Source: This article was originally published on CNBC.
Written by: Courtney Connley, CNBC Make It
Public speaking can be frustrating, anxiety-producing, or, for some, downright terrifying. Should you rehearse a ton, and risk sounding scripted?
Should you speak off the cuff, and risk getting tongue-tied? There are tons of public speaking factors to consider—including the size and temperament of your intended audience—and it can be tough to know what tone to strike, especially in a situation where you suspect you’ll be nervous.
No matter the nature of your message or the size of the crowd, there’s one fool-proof public speaking tip that can help anyone deliver a great speech: Speak from the heart.
Ten years ago, I was gearing up to speak at a leadership conference in Toronto, Canada, as part of an international book tour. There were 5,000 people in the audience.
I’d been on the road for eight weeks, I missed my husband and my kids. I was exhausted. I should have gone home. The book I was promoting was all about creating a life with balance, but admittedly, my own life had gotten away from me.
As I walked out on the stage, I looked at the audience and thought, I just can’t do this. I’ve got nothing left. I heard myself asking for a chair, and when it arrived, I sat down in the middle of the stage. Rather than delivering my carefully-crafted speech, I just started to speak from my heart. I told the crowd, I was supposed to talk to you today about work-life balance, but here’s the truth: I’ve kind of lost mine.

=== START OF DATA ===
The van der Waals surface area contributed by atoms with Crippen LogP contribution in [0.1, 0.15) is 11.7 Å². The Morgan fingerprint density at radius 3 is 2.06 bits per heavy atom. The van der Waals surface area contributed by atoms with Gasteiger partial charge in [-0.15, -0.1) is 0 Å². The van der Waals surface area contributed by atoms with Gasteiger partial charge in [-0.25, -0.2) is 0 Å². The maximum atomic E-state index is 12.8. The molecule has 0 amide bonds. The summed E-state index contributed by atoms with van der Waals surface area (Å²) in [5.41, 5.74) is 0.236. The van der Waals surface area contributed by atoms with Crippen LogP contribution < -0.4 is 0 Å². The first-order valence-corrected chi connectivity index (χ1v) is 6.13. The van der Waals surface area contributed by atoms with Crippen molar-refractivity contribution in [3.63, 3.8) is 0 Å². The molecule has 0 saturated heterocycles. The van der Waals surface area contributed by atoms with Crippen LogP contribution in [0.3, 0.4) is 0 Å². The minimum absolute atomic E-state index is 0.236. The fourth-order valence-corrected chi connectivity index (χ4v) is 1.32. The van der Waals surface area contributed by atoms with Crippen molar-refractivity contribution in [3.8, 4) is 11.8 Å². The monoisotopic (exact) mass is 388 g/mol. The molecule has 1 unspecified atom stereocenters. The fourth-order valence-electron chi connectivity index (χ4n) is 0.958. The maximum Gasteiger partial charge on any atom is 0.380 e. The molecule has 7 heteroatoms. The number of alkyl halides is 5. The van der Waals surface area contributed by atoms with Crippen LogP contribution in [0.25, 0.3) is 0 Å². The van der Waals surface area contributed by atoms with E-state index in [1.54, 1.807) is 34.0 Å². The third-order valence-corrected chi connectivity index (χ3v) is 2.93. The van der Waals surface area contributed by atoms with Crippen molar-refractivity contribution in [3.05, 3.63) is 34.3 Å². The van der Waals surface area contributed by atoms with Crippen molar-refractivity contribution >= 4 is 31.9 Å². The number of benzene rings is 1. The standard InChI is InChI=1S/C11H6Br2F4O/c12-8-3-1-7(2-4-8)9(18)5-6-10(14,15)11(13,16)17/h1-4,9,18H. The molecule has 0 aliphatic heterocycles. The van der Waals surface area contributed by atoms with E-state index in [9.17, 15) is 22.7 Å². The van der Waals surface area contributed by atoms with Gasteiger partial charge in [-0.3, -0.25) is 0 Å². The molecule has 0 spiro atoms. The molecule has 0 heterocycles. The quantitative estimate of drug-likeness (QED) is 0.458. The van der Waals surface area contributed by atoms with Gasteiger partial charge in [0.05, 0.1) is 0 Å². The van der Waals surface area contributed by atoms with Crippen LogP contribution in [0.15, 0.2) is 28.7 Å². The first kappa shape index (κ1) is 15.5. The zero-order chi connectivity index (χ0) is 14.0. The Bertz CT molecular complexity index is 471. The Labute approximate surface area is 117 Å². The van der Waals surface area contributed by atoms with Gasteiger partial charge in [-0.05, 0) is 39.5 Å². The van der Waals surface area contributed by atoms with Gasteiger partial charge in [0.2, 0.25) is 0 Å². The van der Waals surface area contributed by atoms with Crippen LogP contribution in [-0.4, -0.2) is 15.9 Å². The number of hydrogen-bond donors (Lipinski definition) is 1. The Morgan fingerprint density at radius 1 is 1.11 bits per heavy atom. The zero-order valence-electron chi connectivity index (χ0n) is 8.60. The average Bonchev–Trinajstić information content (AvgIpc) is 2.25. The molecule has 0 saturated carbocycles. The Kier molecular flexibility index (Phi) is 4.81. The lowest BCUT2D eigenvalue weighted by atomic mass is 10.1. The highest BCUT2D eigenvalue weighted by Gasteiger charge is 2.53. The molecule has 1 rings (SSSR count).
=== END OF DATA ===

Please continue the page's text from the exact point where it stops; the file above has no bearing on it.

I delivered the key parts of my prepared speech, but my words were fortified with more authenticity, pain, and humor than usual. To my surprise, it was my most successful speech ever. I learned a valuable lesson that day, a speaking persona, no matter how impressive, builds a wall between you and your audience. My advice: If you have one, kiss it goodbye. Instead, you should compose every speech as if you are presenting your ideas to friends. Assume intimacy, assume trust. And then talk that way.
This advice is not a license to wing your next public speaking engagement. Your presentation still needs great content, data, and stories. But keep in mind that people don’t respond to slides or concepts or polished delivery—they respond to people. They respond to real people.
Whether you’re speaking to an audience of 5,000 or five, take down the wall and open a door, the audience will walk right in.
Suzy Welch is the co-founder of the Jack Welch Management Institute and a noted business journalist, TV commentator and public speaker. Think you need Suzy to fix your career? Email her at email@example.com.